The use of a shopping trolley to transport the wild animal's head caught Britta's eye, leading her to question: wildlife or commodity?

Wildlife products continue to be traded both legally and illegally despite the suffering and long-term threats that this causes to animal populations. 


A Special Moment (Oliver Richter)

European beavers play a vital role in sustaining ecosystems as they rearrange and redesign landscapes, often creating vital habitats for many different species.

A photo of a family of beavers at a riverbank

A special moment © Oliver Richter

Oliver has observed these beavers, near his home in Saxony, Germany, for many years.

His image shows a family of beavers at the water's edge and reflects the love and care that adult beavers show towards their young.


Coexistence (Pallavi Prasad Laveti)

This playful image shows an Asian palm civet kitten peeping out from its hiding place in a remote village in India. 

A photo of an Asian palm civet kitten peeping out from its hiding place in a remote village in India.

Coexistence © Pallavi Prasad Laveti

Although this kitten was orphaned, some might consider it lucky as it lives a carefree life among the company of locals who 'live and let live'.

In other parts of the world civets are used in the production of kopi luwak coffee which sees them kept in cramped, unsanitary battery cages and force-fed a diet of coffee beans.


Backstage at the Circus (Kirsten Luce)

Kirsten Luce's image shows in stark reality the conditions in which performing animals are kept. These brown bears are part of a circus in St Petersburg, forced to perform each night.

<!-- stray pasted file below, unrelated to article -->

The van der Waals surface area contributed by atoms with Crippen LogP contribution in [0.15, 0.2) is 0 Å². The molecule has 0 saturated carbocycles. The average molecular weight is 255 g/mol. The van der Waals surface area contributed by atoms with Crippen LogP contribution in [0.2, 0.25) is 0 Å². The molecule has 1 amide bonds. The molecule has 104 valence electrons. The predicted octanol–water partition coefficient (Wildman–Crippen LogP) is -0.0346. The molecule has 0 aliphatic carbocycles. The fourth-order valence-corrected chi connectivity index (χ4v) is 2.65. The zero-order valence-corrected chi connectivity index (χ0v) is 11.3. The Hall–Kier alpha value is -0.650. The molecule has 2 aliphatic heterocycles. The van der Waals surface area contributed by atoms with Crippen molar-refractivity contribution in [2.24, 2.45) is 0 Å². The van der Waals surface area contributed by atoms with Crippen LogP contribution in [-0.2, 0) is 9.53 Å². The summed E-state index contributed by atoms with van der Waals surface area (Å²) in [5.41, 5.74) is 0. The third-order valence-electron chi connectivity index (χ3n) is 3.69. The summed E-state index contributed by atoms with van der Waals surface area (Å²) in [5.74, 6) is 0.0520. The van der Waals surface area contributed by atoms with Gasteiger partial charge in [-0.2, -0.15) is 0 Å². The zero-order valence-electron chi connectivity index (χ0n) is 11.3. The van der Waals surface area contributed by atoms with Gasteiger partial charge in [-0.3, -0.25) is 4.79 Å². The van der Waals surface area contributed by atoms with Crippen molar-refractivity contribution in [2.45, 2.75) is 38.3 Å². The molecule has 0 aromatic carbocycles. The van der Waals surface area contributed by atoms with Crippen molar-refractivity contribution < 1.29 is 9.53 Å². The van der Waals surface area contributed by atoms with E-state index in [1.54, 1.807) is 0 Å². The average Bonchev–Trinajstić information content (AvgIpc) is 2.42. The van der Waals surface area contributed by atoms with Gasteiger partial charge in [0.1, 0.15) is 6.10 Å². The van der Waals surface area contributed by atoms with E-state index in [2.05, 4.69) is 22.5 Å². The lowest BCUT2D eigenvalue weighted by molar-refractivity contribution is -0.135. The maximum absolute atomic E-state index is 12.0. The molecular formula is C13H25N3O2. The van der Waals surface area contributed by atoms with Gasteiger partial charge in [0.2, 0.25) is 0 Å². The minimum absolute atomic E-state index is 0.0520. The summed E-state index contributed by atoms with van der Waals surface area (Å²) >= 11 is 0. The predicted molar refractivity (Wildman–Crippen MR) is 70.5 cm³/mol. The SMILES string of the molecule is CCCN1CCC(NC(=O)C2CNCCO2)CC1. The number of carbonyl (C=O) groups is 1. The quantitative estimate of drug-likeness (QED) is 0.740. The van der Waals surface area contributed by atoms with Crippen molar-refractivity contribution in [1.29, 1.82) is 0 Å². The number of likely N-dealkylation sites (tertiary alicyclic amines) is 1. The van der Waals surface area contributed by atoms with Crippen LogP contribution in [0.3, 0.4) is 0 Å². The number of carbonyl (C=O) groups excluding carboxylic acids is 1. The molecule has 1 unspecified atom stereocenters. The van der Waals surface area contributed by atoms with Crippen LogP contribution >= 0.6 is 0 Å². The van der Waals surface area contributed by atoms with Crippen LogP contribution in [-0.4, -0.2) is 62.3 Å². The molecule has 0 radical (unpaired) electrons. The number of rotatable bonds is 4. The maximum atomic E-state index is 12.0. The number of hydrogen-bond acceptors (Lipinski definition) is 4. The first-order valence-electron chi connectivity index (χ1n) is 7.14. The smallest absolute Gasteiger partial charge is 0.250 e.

A photograph of three bears chained up against a wall with a keeper standing opposite them

Backstage at the circus © Kirsten Luce

For bears to learn to walk on their hind legs, they are chained by the neck to a wall from a young age to strengthen their leg muscles.

Hundreds of bears live in captivity in this part of the world, forced to dance or perform as part of travelling circuses.


The Real Garden Gnomes (Karine Aigner)

These Florida burrowing owls have taken up residence in one of the multimillion-dollar neighbourhoods of Marco Island, Florida, USA.

A photograph of a group of burrowing owls standing on a lawn while a car drives along the street behind them

The real garden gnomes © Karine Aigner

The owls dig their burrows underground, often in the carefuly maintained lawns of their human neighbours.

Karine's image is a welcome reminder that the spaces we inhabit, however urban, are shared. 


Baby on the Rocks (Frédéric Larrey)

The Tibetan Plateau is a veritable haven for snow leopards, who are hunted and threatened with habitat loss elsewhere in the world. Here, prey is plentiful, and hunters are few. 

A photo of a snow leopard cub waiting in the safety of the rocks for its mother

Baby on the rocks © Frédéric Larrey

Frédéric's image shows a snow leopard cub waiting in the safety of the rocks for its mother to return from hunting. At only six months old, the cub would spend most of its time learning from its mother and copying her movements. 


Bring the exhibition home

You can see all of this year's People's Choice images, alongside the other photos from the competition in the 2020 Highlights book